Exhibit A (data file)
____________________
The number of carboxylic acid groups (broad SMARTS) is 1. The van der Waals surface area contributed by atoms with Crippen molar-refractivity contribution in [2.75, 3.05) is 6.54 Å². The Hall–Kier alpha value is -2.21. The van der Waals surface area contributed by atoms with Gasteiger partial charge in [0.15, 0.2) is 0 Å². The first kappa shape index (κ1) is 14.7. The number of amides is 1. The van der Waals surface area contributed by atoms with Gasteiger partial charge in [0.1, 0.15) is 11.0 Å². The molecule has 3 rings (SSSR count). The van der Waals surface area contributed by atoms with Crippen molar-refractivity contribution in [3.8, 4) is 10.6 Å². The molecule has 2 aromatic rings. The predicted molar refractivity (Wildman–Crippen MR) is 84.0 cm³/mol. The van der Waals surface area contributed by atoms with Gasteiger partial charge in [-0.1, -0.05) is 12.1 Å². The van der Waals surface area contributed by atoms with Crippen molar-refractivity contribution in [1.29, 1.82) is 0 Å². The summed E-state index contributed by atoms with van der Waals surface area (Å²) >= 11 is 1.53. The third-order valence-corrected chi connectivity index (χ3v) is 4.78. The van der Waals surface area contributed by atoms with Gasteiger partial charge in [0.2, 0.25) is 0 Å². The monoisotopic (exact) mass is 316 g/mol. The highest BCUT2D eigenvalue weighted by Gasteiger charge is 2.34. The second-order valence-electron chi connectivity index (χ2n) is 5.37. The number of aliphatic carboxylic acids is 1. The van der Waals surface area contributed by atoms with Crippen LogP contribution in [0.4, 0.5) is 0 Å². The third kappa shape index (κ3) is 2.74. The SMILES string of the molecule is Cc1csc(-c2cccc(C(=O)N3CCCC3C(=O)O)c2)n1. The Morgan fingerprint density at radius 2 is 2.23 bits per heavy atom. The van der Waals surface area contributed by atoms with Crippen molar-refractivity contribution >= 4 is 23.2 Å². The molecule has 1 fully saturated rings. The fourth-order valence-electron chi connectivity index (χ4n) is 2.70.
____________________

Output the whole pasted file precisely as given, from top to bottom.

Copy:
The number of carboxylic acid groups (broad SMARTS) is 1. The van der Waals surface area contributed by atoms with Crippen molar-refractivity contribution in [2.75, 3.05) is 6.54 Å². The Hall–Kier alpha value is -2.21. The van der Waals surface area contributed by atoms with Gasteiger partial charge in [0.15, 0.2) is 0 Å². The first kappa shape index (κ1) is 14.7. The number of amides is 1. The van der Waals surface area contributed by atoms with Gasteiger partial charge in [0.1, 0.15) is 11.0 Å². The molecule has 3 rings (SSSR count). The van der Waals surface area contributed by atoms with Crippen molar-refractivity contribution in [3.8, 4) is 10.6 Å². The molecule has 2 aromatic rings. The predicted molar refractivity (Wildman–Crippen MR) is 84.0 cm³/mol. The van der Waals surface area contributed by atoms with Gasteiger partial charge in [-0.1, -0.05) is 12.1 Å². The van der Waals surface area contributed by atoms with Crippen molar-refractivity contribution in [1.29, 1.82) is 0 Å². The summed E-state index contributed by atoms with van der Waals surface area (Å²) >= 11 is 1.53. The third-order valence-corrected chi connectivity index (χ3v) is 4.78. The van der Waals surface area contributed by atoms with Gasteiger partial charge in [0.2, 0.25) is 0 Å². The monoisotopic (exact) mass is 316 g/mol. The highest BCUT2D eigenvalue weighted by Gasteiger charge is 2.34. The second-order valence-electron chi connectivity index (χ2n) is 5.37. The number of aliphatic carboxylic acids is 1. The van der Waals surface area contributed by atoms with Crippen LogP contribution in [0.4, 0.5) is 0 Å². The third kappa shape index (κ3) is 2.74. The SMILES string of the molecule is Cc1csc(-c2cccc(C(=O)N3CCCC3C(=O)O)c2)n1. The Morgan fingerprint density at radius 2 is 2.23 bits per heavy atom. The van der Waals surface area contributed by atoms with Crippen molar-refractivity contribution >= 4 is 23.2 Å². The molecule has 1 fully saturated rings. The fourth-order valence-electron chi connectivity index (χ4n) is 2.70.